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A Window into the Industry Collections

In July we have seen the usual range of new accessions entering the industry & transport collections. Amongst others we have received the following -  

A serrated measuring stick used at Dinorwig slate quarry for marking out/measuring a roofing slate for trimming. Roofing slates’ names and sizes were standardized in 1738 when General Hugh Warburton (joint owner of the Penrhyn Estate at the time) devised the famous ‘female nobility’ names for slates of different sizes (measured in inches) with names such as Empresses, Duchesses Mawr (Large), Viscountesses, and Ladis Llydan (Wide Ladies). The naming system soon became the industry standard, although the sizes varied slightly from time to time and area to area. In total there are twenty three serration on the measuring stick, measuring 26 inches in total. There are three serrations are two inches apart (at the top end of the measuring stick, closest to the nail), whilst the remaining twenty serrations are one inch apart.

This measuring stick is long, therefore could be used to mark and measure ‘Queens’ and large slates. The smallest slate that could be marked/measured with this stick are the ‘Narrow Ladies’ and above (16 inches in length and above).

 

This brass toasting fork depicts a miner and is inscribed 'BIG PIT BLAENAVON'. The fork would have been sold in the Big Pit Mining Museum shop in the late 1980s/early 1990s. Big Pit is now one of the eight museum sites that form Amguedffa Cymru – National Museum Wales.

 

An empty bottle of Penderyn 'Madeira' single malt Welsh whisky in its original packing. The company was launched in 2000 as the Welsh Whisky Company, but later became Penderyn Distillery. The Penderyn Distillery is situated in the village of Penderyn, which lies just within the southern boundary of the Brecon Beacons National Park. Penderyn Single Malt Whisky was launched by the Prince of Wales on 1st March 2004 at St. David’s Hall in Cardiff. The whiskey is initially matured in bourbon barrels, and then further matured in special Madeira barriques.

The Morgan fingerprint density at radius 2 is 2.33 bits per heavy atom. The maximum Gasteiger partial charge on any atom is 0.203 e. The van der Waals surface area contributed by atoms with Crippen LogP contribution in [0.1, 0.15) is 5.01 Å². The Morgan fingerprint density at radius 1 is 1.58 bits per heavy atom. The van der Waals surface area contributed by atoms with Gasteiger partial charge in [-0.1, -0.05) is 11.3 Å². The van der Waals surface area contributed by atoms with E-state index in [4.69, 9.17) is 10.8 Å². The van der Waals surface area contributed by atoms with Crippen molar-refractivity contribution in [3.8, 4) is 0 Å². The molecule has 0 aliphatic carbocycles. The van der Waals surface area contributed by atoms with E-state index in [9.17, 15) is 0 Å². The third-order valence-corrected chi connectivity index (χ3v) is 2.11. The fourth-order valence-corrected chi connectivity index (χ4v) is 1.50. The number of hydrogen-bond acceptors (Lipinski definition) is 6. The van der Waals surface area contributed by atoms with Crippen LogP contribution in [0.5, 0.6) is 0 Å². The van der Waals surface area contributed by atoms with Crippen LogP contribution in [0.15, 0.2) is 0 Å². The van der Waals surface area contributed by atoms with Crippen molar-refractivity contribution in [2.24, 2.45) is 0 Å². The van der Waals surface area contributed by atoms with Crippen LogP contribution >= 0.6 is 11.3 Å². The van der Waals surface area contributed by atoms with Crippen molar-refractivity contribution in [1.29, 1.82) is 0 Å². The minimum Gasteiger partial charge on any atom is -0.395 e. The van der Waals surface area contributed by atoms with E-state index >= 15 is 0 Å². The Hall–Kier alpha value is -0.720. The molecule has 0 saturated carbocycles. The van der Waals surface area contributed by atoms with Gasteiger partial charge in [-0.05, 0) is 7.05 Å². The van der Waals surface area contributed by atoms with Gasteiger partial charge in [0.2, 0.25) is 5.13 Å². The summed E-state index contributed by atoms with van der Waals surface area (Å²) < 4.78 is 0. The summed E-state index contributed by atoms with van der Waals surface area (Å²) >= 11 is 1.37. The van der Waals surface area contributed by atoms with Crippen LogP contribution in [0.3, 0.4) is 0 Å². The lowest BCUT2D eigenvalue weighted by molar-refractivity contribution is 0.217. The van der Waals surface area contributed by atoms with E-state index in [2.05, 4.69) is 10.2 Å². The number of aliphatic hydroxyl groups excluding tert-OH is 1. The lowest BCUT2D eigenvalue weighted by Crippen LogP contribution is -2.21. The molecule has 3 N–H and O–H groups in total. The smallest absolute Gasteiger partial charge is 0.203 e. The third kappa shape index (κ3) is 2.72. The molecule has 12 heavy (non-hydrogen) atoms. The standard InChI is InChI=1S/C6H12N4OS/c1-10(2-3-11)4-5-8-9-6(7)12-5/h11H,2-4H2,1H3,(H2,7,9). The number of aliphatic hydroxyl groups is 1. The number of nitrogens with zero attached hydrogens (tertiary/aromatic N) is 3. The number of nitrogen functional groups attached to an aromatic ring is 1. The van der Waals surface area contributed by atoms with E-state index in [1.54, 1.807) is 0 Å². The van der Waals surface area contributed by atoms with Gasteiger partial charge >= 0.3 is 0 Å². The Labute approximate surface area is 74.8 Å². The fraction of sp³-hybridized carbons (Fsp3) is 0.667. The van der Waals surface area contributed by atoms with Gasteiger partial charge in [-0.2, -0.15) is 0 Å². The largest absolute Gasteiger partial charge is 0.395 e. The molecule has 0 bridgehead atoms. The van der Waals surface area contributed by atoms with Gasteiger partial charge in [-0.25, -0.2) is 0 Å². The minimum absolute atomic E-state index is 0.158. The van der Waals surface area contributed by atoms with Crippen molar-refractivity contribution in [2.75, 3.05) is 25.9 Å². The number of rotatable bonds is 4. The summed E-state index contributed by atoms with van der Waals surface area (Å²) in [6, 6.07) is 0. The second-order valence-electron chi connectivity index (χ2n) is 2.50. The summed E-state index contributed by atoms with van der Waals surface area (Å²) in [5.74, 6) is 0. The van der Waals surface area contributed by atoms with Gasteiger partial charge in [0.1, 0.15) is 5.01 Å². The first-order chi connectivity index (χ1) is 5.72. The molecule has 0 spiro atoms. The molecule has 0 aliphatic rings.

This £10 share certificate was issued by the Neath & Brecon Railway. The railway was authorised by Act of Parliament in 1862 as the Dulais Valley Mineral Railway to transport coal to Neath. It was promoted and constructed by the contractor John Dickson who was issued with this share certificate. After being authorised to extend the railway to Brecon, it changed its name to the Neath and Brecon Railway.

 

Finally we have received two DVD’s. One created by staff and student at Pontypridd High School on the Albion Colliery disaster in 1894. The other is titled ‘Memories of Old Clydach’ and is a collection of photographs, documents and memories from local people who lived in the area during the 1940s and 50s.  There is a section on Clydach Merthyr Colliery and Players tinplate works.

 

Mark Etheridge

Curator: Industry & Transport

Follow us on Twitter - @IndustryACNMW 

 

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